The Gospel & Character

This summer, our teaching staff read How Children Succeed: Grit, Curiosity, and the Hidden Power of Character by Paul Tough. Writing about education reform, Tough rightly puts forward the character hypothesis over against the intelligence hypothesis. He writes:

When looking for root causes of poverty-related under-achievement, we tend to focus on the wrong culprits and ignore the ones that science tells us do the most damage. The science is saying that conservatives are correct on one very important point: character matters. There is no antipoverty tool we can provide for disadvantaged young people that will be more valuable than the character strengths of conscientiousness, grit, resilience, perseverance and optimism.

 However, from my view, Tough is relatively clueless about how to develop this hidden power in children.

 Ultimately, he believes character is developed by:

 The mundane, mechanical interaction of specific chemicals in the brains and bodies of infants as parents lick and groom them like rats, so that their hypothalamic-pituitary-adrenal axis functions well.

A chemical and genetic view misses the source of how character is formed.

True grit, Biblical grit, is not primarily genetic trait. It is an acquired character trait that is forged in the fires of adversity and faith in the gospel.

One writer, Jon Bloom at Desiring God, put it this way,

The Bible’s terms for grit are steadfastness (1 Cor. 15:58) and endurance (Luke 21:19). Steadfastness is the determination to remain at your post come what may. Endurance is the determination to keep moving toward your desired goal despite external challenges and internal weariness.

True godly grit is able to strive hard and stand fast because it is empowered by God’s grace. That’s why Paul could say things like, “I worked harder than any of them, though it was not I, but the grace of God that is with me”(1 Cor. 15:10).

The Gospel & Poverty

So we possess the most powerful weapon in the war on poverty and character development—the gospel.

In Tim Keller’s book, Generous Justice, Keller quotes an essay by Croatian theologian, Miroslav Volf.

After visiting an inner-city ministry, Volf began to imagine for the first time how the gospel could change the self-understanding of the poor in life-changing ways.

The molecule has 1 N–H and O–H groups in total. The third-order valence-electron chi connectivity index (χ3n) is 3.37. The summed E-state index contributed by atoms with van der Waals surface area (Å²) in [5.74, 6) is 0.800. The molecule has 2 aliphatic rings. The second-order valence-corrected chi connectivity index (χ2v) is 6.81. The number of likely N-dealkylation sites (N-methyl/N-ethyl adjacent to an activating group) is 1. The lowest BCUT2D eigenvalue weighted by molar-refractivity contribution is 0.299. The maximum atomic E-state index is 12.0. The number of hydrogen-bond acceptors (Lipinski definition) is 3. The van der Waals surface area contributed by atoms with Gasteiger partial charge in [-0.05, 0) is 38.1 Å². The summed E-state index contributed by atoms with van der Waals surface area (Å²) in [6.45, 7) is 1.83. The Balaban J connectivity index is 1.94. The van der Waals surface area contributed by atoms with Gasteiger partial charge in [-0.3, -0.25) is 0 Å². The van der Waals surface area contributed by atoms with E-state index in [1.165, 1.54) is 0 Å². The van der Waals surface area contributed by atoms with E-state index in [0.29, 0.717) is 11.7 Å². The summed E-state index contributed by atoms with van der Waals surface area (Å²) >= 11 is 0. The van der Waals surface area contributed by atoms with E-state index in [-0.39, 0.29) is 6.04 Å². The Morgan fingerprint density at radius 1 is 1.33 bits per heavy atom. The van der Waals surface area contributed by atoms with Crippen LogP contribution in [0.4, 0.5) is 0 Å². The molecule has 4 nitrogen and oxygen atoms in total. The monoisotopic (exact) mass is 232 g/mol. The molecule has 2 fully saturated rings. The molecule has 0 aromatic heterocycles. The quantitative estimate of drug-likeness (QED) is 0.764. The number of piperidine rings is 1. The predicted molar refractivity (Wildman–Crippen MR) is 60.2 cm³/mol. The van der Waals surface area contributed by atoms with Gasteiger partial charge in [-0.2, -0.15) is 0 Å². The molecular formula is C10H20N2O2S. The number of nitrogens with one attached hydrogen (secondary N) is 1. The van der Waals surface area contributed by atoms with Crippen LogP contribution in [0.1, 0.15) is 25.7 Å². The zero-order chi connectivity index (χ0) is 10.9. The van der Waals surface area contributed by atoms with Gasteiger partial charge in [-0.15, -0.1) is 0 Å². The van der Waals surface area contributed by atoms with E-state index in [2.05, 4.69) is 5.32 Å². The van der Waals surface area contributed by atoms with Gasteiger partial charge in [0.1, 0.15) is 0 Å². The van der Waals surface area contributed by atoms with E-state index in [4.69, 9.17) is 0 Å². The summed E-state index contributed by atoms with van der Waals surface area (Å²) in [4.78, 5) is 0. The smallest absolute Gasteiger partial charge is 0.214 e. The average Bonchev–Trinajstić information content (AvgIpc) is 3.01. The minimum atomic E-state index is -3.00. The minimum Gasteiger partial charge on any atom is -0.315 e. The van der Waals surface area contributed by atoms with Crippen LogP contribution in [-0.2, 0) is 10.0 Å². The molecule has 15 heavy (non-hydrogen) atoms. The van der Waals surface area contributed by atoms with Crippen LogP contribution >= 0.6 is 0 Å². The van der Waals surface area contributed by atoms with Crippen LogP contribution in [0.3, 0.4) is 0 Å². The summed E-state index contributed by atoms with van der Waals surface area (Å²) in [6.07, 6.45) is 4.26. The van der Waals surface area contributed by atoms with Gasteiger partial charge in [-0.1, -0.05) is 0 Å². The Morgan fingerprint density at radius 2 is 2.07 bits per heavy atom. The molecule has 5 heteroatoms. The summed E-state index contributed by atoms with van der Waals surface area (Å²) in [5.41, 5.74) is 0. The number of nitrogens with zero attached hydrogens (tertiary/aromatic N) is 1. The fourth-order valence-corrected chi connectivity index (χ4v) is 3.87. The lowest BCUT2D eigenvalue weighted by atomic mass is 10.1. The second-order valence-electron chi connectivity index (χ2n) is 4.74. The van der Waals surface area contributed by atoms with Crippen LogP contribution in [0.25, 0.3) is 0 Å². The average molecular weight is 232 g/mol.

He discovered how the (seemingly) dead doctrine of justification by grace contained untapped resources for healing:

Imagine that you have no job, no money; you live cut off from the rest of society in a world ruled by poverty and violence; you are pre-judged for the color of your skin—and you have no hope that any of this will change. Around you is a society governed by the iron law of achievement. Its gilded goods are flaunted before your eyes on TV screens, and in a thousand ways society tells you every day that you are worthless because you have no achievement… But the gospel tells us that we are not defined by outside forces. It tells us that we count; even more, that we are loved unconditionally and infinitely, irrespective of anything you have achieved or failed to achieve. Imagine now this gospel not simply proclaimed, but embodied in a community. Justified by sheer grace, the community seeks to “justify” by grace those declared “unjust” by a society’s implacable law of achievement…. A dead doctrine? Hardly!

We, at Hope Academy, already possess the most powerful weapon in the war on poverty—the completely unmerited grace of God. And paradoxically, it often produces the fruit of achievement that society is looking for, but with a radically different source.

The Gospel & Healthy School Culture

The gospel is not just central to character and poverty, but organizational health as well.

Our leadership team is reading Pat Lencioni’s The Advantage: Why Organizational Health Trumps Everything Else.

Lencioni makes the case that organizational health surpasses all disciplines in any organization as the greatest opportunity for competitive advantage.

We may be smart at Hope Academy, but we are not much smarter than our brothers and sisters down the street.

Our real advantage is the health of our community—our spiritual and emotional health.